How-to Guides

So, it's done, is it? Your story is ready to send out, right? Wrong!  If I know you, you haven't polished it yet.  There are still one or two little problems lurking.  So what to do about it?  This:

Make sure your story is solid.
  What that means is, be able to answer this question: “What is this about?”  If you can’t answer it in a sentence or two, your story needs to be reworked.  (Not to mention, you’ll have a tough time writing your cover letter.)

Underline all your weak verbs.  (Don’t try to do any of this on your computer.  Only paper can save you.  Sorry, trees.)  Weak verbs are “to be” verbs like “is,” “was,” “been,” etc, and “to see” verbs like “saw,” “looked,” etc.  Underline all of them, even auxiliary verbs like “had” and “has.”  Now, replace those bad boys with stronger, more active verbs.  I promise your story will gain a whole lot of chutzpa.

Cut.  Cut adverbs.  Cut useless sentences.  Cut all you can.  You know all those darlings you’ve got?  Kill them.  Be merciless.  Good writing is tight writing.  It does not waste its reader’s time.   If there’s a whole paragraph about how much your character likes to eat eggs for breakfast, it can probably go.  Quirk for quirk’s sake is cute, but pointless.  Make sure every line is somehow driving the overall story.  If it isn’t, it’s just dead weight.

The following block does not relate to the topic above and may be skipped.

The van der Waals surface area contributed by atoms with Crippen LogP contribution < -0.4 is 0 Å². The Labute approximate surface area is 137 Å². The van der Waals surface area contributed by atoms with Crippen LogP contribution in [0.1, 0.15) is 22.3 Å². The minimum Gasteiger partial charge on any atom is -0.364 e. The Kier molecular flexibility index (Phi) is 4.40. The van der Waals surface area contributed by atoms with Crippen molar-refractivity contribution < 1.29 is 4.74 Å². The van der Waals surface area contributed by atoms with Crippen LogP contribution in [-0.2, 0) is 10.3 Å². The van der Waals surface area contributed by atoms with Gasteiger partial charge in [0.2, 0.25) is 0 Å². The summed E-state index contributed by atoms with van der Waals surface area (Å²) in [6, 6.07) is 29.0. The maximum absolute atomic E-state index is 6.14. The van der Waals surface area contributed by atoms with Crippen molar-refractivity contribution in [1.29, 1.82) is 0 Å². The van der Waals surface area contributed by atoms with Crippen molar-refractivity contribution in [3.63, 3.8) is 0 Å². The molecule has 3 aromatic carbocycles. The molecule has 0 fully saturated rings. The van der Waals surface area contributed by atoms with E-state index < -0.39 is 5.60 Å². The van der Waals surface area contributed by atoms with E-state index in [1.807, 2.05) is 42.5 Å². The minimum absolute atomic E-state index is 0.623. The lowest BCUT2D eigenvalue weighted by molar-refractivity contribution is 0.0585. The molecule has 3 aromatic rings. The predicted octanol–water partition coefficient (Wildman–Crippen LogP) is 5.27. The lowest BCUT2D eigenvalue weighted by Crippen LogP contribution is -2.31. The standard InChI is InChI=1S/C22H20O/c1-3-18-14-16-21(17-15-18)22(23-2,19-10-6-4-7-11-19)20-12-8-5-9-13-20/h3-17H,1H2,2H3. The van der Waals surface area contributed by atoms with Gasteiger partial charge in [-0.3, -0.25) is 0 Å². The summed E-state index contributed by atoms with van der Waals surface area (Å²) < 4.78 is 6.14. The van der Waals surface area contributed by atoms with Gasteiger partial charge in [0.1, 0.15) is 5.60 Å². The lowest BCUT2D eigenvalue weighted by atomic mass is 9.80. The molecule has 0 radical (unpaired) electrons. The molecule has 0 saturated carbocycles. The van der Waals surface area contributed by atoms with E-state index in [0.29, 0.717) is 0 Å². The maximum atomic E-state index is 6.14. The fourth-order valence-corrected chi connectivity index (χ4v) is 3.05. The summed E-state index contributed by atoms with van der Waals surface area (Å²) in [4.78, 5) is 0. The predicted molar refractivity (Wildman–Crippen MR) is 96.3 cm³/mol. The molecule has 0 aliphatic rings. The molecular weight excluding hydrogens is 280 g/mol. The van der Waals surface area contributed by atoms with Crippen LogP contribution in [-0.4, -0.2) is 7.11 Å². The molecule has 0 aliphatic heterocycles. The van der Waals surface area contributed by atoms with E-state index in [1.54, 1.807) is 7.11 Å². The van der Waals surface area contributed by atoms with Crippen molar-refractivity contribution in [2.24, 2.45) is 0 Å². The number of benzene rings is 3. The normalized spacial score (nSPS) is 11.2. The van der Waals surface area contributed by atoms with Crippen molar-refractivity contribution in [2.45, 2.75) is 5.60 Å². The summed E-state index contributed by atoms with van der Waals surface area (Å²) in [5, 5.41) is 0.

Tackle grammar and punctuation.
All those little dots and dots-with-tails and dots above dots-with-tails can be intimidating.  Not to worry.  Semicolons come equipped with neither claws nor teeth.  Take a deep breath.  Punctuation exists for clarity, and you probably know more than you think you do just by instinct.  But there are rules.  You’re going to have to use your gut a little here.  If you read over your work and say, “I wonder if I used that semicolon correctly,” look it up, for the love of Pete!  Find a style manual—the Chicago Manual of Style and Strunk and White’s Elements of Style are great starts—and research it a little.  Better for you to waste five minutes checking it than have an editor toss out your amazing story because you’ve irritated his or her grammar pet peeves. 

Get another set of eyes.  You’re submitting this story of yours so that human beings can read it, right?  So find a human being and have them read it!  Grab that friend of yours, you know the one.  The gal that keeps a red pen in her front pocket so she can fix the grammatical errors in the newspaper, the guy who diagrams sentences for fun.  Grab that friend.  Read your piece out loud to him.  Then, give him the piece to tear apart with red ink.  Now you’re getting somewhere.

Read through it again.  Read through it backwards.  Seriously.  You’ll find errors and misspellings you and your red-pen-friend scanned right over.  Fix them.  Again, if you’re not sure about the spelling of a word, look it up!  Get a dictionary!  Don’t mix up your to/too/two, there/their/they’re, its/it’s, and any other homophones under the sun. 
Lather, rinse, repeat.  Do this all one more time.  Polishing a story takes time, but it’s worth it.  You don’t want to have your magnum opus land in the trash just because of one little error.  On the flipside, don’t stress too much.  After all, a story is never done, it’s abandoned.